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Soil Science Society of America Journal Abstract -

The Effect of Trickler Line Spacing on Yield of Tomatoes (Lycopersicum esculentum Mill.)1


This article in SSSAJ

  1. Vol. 43 No. 6, p. 1225-1228
    Received: Jan 9, 1979
    Accepted: July 17, 1979

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  1. Y. Tsipori and
  2. D. Shimshi2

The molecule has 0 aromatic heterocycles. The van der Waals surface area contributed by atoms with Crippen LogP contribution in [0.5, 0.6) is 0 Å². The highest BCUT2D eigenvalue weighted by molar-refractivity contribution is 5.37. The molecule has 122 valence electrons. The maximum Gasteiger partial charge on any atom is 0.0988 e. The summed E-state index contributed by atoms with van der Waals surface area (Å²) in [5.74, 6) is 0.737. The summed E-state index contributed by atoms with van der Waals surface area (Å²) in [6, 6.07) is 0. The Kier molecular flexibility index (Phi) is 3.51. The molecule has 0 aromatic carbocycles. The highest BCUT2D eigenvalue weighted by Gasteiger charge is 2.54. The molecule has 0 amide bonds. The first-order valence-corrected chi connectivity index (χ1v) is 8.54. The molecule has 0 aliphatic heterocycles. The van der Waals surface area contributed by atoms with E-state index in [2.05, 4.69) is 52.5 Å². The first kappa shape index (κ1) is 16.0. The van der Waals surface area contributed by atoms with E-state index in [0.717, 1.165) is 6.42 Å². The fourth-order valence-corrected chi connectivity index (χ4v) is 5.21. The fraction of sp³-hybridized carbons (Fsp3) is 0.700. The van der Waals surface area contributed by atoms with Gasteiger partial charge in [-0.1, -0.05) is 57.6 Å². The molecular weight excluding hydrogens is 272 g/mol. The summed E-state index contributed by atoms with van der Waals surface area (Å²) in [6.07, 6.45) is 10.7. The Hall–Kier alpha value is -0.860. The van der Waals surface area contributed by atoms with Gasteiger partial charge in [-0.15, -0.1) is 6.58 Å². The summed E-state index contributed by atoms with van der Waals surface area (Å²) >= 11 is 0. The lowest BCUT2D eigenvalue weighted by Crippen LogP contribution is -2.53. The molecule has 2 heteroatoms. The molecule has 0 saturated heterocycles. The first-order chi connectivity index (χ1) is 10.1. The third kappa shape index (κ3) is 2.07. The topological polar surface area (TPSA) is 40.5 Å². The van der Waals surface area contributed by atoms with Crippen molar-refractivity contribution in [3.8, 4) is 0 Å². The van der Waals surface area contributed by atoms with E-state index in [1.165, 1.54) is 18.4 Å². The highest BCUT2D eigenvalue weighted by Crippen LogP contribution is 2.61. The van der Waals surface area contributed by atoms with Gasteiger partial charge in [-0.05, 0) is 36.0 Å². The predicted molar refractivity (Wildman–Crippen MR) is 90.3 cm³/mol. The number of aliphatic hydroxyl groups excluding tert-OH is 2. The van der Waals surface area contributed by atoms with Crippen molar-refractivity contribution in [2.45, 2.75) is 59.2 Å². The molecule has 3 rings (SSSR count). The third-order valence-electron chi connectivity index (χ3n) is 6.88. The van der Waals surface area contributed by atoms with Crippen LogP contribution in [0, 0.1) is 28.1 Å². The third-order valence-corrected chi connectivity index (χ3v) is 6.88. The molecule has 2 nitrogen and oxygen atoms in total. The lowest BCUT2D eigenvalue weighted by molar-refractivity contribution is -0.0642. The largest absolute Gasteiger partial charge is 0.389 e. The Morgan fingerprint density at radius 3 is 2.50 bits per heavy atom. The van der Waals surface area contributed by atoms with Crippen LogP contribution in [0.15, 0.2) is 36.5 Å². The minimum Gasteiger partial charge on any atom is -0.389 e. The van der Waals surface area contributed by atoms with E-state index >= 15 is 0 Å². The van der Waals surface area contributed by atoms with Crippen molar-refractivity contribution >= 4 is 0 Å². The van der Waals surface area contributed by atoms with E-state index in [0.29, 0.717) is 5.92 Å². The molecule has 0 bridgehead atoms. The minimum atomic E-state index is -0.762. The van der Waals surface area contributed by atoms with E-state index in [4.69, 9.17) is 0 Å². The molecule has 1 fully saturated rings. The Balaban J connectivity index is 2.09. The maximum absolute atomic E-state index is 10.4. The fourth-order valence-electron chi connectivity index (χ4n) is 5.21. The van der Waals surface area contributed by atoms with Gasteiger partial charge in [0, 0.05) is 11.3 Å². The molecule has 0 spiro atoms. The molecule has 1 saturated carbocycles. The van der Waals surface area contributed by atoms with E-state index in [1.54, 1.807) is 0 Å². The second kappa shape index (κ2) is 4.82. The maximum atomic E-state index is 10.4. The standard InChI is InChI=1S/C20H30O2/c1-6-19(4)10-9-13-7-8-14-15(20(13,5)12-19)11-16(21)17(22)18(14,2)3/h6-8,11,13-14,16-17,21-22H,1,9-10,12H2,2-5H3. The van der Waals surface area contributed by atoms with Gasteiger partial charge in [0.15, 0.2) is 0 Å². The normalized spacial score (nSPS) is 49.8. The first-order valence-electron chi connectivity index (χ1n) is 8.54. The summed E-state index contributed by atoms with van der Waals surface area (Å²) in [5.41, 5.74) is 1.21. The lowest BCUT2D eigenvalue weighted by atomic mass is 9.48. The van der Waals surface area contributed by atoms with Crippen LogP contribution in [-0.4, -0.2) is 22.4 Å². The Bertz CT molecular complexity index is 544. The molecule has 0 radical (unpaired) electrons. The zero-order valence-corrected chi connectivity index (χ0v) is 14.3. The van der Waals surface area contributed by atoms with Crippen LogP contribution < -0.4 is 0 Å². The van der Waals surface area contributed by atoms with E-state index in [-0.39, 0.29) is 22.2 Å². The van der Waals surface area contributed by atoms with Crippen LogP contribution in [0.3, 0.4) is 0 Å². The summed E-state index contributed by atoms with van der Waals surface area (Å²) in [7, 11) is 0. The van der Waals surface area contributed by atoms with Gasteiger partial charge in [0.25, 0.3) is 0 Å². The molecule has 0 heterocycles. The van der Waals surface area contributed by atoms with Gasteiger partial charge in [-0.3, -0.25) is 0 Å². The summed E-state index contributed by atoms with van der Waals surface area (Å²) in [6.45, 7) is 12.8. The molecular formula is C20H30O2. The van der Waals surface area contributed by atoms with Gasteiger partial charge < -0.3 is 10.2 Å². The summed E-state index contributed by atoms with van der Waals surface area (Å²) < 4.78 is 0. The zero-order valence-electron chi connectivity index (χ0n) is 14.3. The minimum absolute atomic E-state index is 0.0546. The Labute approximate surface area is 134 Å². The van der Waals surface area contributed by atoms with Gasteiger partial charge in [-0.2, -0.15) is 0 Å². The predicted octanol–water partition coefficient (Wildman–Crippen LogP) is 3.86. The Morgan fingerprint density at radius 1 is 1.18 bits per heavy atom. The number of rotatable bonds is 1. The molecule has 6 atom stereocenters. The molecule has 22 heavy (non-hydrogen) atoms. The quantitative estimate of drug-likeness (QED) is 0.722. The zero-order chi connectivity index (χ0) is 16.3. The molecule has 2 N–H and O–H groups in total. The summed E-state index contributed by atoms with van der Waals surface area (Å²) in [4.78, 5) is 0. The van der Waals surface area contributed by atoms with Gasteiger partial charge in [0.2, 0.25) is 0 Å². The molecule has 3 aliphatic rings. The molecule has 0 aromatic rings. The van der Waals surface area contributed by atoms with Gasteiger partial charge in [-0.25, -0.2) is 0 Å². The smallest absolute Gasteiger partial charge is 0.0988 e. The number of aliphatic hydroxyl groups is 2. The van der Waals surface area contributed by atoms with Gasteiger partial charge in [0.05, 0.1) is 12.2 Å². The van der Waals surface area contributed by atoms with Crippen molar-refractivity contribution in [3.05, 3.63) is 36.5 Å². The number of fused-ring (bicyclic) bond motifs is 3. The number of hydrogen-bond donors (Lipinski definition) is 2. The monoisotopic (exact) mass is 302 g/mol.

Tomatoes (Lycopersicum esculentum Mill. cv. VF 198) growing in rows spaced 80 cm apart, were irrigated with trickler lines spaced every 1, 2, 3, 4, and 5 plant rows. The seasonal amount of irrigation, on a par hectare basis was 600 mm for all the five treatments, so that with wider line spacing, more water was discharged through each line. The lowest yield (70 tons ha−1) was produced by the one-row spacing, and the highest yield (118 tons ha−1) — by the four-row spacing. The yield of the rows adjacent to the trickler line increased with line discharge to an extent that overcompensated for the lower yield of the outlying rows. The amount of irrigation applied was lower than potential evapotranspiration, and it is concluded that under these conditions, the higher uniformity of application associated with closer line spacing is a worse irrigation strategy than applying the same amount of irrigation to a portion of the area, thereby enhancing its production at the expense of the drier portion; the probable reason for the low yields under close spacing is the relatively high loss of soil water through surface evaporation, and the shallow soil volume through which transpirational flux occurs.

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